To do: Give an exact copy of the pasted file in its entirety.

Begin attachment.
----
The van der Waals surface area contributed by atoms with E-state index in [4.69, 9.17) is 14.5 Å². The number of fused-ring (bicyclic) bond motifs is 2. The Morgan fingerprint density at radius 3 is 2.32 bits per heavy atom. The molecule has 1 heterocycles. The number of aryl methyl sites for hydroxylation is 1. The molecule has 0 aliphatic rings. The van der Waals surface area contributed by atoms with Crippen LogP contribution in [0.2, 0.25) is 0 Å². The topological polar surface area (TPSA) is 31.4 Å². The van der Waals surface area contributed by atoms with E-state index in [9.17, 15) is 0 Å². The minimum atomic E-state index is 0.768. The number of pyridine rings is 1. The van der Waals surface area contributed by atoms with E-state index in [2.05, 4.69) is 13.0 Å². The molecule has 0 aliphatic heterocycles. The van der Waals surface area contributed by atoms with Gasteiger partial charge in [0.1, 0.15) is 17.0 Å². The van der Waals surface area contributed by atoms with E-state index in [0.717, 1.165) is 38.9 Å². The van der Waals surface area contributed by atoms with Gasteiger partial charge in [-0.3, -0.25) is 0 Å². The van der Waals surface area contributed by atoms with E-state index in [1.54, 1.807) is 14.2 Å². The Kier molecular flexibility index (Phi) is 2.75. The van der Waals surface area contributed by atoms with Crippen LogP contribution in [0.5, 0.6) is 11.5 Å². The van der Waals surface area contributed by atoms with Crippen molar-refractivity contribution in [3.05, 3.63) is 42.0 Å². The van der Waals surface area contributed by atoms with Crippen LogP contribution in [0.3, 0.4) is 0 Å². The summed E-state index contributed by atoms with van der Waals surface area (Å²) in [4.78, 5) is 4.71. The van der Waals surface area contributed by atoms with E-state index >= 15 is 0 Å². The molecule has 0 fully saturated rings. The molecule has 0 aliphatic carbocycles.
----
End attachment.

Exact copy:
The van der Waals surface area contributed by atoms with E-state index in [4.69, 9.17) is 14.5 Å². The number of fused-ring (bicyclic) bond motifs is 2. The Morgan fingerprint density at radius 3 is 2.32 bits per heavy atom. The molecule has 1 heterocycles. The number of aryl methyl sites for hydroxylation is 1. The molecule has 0 aliphatic rings. The van der Waals surface area contributed by atoms with Crippen LogP contribution in [0.2, 0.25) is 0 Å². The topological polar surface area (TPSA) is 31.4 Å². The van der Waals surface area contributed by atoms with E-state index in [9.17, 15) is 0 Å². The minimum atomic E-state index is 0.768. The number of pyridine rings is 1. The van der Waals surface area contributed by atoms with E-state index in [2.05, 4.69) is 13.0 Å². The molecule has 0 aliphatic heterocycles. The van der Waals surface area contributed by atoms with Gasteiger partial charge in [0.1, 0.15) is 17.0 Å². The van der Waals surface area contributed by atoms with E-state index in [0.717, 1.165) is 38.9 Å². The van der Waals surface area contributed by atoms with Gasteiger partial charge in [-0.3, -0.25) is 0 Å². The van der Waals surface area contributed by atoms with E-state index in [1.54, 1.807) is 14.2 Å². The Kier molecular flexibility index (Phi) is 2.75. The van der Waals surface area contributed by atoms with Crippen LogP contribution in [0.5, 0.6) is 11.5 Å². The van der Waals surface area contributed by atoms with Crippen molar-refractivity contribution in [3.05, 3.63) is 42.0 Å². The van der Waals surface area contributed by atoms with Crippen LogP contribution in [0.3, 0.4) is 0 Å². The summed E-state index contributed by atoms with van der Waals surface area (Å²) in [4.78, 5) is 4.71. The van der Waals surface area contributed by atoms with E-state index >= 15 is 0 Å². The molecule has 0 fully saturated rings. The molecule has 0 aliphatic carbocycles.